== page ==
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To TINA or Not to TINA

Botsotso Ensemble – To Tina Or Not To Tina (Episode 1)

Botsotso Ensemble – To Tina Or Not To Tina (Episode 2)

Botsotso Ensemble – To Tina Or Not To Tina (Episode 3)

To TINA (There Is No Alternative) or Not to TINA is a three-part audio drama about an existing political-economic alternative – the Rojava Revolution – to the current global neo-liberal capitalist system  whose political form continues to be the centralised, ‘nation-state’.

While casualization/financialization/inequality in the global economy has accelerated because of covid 19, these tendencies had been manifesting since the 2008 crash. In tandem with this general immiseration and insecurity, there has been even greater concentration of wealth (via control of global financial flows and resources) by an oligarchy of billionaire individuals and corporations. They are ably assisted by various local comprador classes who ensure that unemployment, corruption, waste and mismanagement put massive pressure on both the working and middle classes as well as  proving that the total commodification of human life has been achieved with all the expected results of increased alienation, violence and social demoralization. The recent Trump presidency was surely a striking example of ‘human failure’ though totalitarian regimes in other ‘super powers’ like China and Russia, as well as in smaller, highly tribalized societies (Syria, Iraq, Israel, Nigeria and Zimbabwe being good examples), are equally guilty of violating human rights and practising gross economic exploitation and ecological degradation. And then, of course, hanging over all these social crises are the unfolding consequences of global heating and damaged bio-diversity which will probably lead to planetary extinction.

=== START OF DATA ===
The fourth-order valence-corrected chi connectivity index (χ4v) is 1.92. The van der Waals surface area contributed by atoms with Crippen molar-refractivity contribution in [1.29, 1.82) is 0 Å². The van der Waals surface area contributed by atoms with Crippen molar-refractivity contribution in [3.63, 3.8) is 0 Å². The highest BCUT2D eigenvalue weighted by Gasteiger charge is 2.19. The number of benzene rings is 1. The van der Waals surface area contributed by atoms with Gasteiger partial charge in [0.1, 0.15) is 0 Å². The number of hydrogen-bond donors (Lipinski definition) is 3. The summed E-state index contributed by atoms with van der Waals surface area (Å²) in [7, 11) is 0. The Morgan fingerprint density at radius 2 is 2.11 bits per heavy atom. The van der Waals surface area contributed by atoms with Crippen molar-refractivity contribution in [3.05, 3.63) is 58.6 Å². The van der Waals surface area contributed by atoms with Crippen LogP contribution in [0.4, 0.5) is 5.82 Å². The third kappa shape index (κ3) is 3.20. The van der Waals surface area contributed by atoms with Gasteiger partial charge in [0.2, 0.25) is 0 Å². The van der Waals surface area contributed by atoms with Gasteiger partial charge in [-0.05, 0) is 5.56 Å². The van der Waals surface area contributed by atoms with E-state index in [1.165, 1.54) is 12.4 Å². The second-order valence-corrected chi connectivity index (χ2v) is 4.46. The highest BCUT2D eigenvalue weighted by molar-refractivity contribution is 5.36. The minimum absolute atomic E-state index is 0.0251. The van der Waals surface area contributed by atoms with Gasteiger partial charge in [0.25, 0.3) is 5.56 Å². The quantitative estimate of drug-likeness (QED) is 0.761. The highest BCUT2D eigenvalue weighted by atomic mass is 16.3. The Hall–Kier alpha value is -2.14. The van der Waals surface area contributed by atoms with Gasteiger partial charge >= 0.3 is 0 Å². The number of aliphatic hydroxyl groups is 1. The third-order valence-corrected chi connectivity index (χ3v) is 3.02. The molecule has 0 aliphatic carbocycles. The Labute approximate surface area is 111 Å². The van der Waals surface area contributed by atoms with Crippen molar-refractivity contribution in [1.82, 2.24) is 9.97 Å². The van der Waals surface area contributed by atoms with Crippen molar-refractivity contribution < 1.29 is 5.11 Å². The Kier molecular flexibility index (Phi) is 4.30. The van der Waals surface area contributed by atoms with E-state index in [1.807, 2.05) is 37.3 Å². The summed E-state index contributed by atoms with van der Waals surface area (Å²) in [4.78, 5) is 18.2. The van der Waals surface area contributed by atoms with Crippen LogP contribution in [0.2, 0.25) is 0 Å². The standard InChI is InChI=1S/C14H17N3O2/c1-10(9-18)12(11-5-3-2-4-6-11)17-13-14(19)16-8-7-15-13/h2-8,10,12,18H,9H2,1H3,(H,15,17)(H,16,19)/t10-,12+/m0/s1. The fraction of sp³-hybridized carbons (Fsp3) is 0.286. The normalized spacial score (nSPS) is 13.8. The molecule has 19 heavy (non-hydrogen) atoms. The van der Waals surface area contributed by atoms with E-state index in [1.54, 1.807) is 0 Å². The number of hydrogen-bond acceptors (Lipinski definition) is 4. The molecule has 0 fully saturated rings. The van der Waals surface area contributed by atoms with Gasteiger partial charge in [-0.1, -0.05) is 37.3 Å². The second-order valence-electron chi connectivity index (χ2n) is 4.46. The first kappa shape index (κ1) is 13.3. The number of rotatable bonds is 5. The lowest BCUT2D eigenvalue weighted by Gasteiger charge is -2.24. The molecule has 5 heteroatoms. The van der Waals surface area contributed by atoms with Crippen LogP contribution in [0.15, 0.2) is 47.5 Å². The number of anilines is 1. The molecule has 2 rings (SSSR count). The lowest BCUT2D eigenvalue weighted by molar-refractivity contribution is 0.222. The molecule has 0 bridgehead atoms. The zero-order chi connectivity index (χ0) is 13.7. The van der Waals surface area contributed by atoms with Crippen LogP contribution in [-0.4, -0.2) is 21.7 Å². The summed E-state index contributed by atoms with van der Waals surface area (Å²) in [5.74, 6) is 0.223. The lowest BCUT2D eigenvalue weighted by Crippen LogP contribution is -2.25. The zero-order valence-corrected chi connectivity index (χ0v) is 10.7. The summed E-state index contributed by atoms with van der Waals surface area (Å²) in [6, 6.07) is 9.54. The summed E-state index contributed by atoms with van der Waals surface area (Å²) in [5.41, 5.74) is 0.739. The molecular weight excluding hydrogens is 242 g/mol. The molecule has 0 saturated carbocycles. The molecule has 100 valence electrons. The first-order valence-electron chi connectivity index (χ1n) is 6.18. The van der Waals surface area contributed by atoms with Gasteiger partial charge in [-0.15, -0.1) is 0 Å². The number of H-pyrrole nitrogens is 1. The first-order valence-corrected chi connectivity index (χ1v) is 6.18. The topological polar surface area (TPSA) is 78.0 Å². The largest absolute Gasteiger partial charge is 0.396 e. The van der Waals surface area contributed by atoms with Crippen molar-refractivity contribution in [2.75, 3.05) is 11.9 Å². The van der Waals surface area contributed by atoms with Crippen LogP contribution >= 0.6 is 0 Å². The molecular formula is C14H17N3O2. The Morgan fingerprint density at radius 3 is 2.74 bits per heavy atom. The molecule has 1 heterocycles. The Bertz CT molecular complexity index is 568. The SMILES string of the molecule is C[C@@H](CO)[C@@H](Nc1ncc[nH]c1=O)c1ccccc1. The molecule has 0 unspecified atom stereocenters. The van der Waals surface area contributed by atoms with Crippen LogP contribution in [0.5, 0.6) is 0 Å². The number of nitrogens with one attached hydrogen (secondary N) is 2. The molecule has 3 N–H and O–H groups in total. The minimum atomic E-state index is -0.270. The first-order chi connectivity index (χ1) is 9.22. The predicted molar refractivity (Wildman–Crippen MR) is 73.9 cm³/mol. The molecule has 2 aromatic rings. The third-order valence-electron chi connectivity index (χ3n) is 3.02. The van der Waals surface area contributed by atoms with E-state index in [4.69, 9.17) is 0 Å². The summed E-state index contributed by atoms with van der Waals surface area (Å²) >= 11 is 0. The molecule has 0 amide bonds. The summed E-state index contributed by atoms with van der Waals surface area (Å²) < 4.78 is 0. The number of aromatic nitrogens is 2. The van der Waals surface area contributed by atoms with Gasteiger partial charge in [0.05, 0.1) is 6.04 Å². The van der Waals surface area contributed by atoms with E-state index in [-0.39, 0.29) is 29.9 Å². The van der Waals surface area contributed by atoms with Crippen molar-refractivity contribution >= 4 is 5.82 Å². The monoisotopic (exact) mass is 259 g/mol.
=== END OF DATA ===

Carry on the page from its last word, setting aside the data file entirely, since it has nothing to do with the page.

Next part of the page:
This threat of a sixth extinction, and one caused by self-destructive human behaviour, is very real and yet short-term profit-making continues as fossil fuels remain the key source of global energy, and the concentration –and skewed distribution – of wealth continues to balloon. Following covid inspired economic lockdowns, more than two hundred and fifty million people in India have again dropped below the most basic poverty line. Many millions more in other parts of the world, including South Africa, have also been pushed out of the formal economies that define capitalist production/accumulation and are languishing in a nether world of subsistence. Moreover, the Earth’s general capacity for regeneration/fertility is being tested as extreme weather patterns and disasters (hurricanes, fires, drought, floods . . .) create havoc all over the globe.

Now with this background of dysfunctionality, scarcity and decadence, one would hope to find coherent, unified political forces that are building their strength and capacity to fight and find alternatives that can resolve these crises. And so it is, that from within the hell of war (the civil war in Syria), just such a movement has emerged in the form of the Rojava Revolution in which a previously Kurdish nationalist party (in the north-east of the country) has facilitated the emergence of local, democratic and gender-equal governing structures that grant equality and acess to all minority groups and religions. This often women-led awakening has had a profound influence on contemporary thinking and just recently in Chile we have seen the growth of a similar movement which will soon be redrafting the Chilean constitution on similar lines.

The play provides information and reflection on the capitalist crisis and on the Rojava revolution through short scenes set in different situations and involving various and often contradicting characters: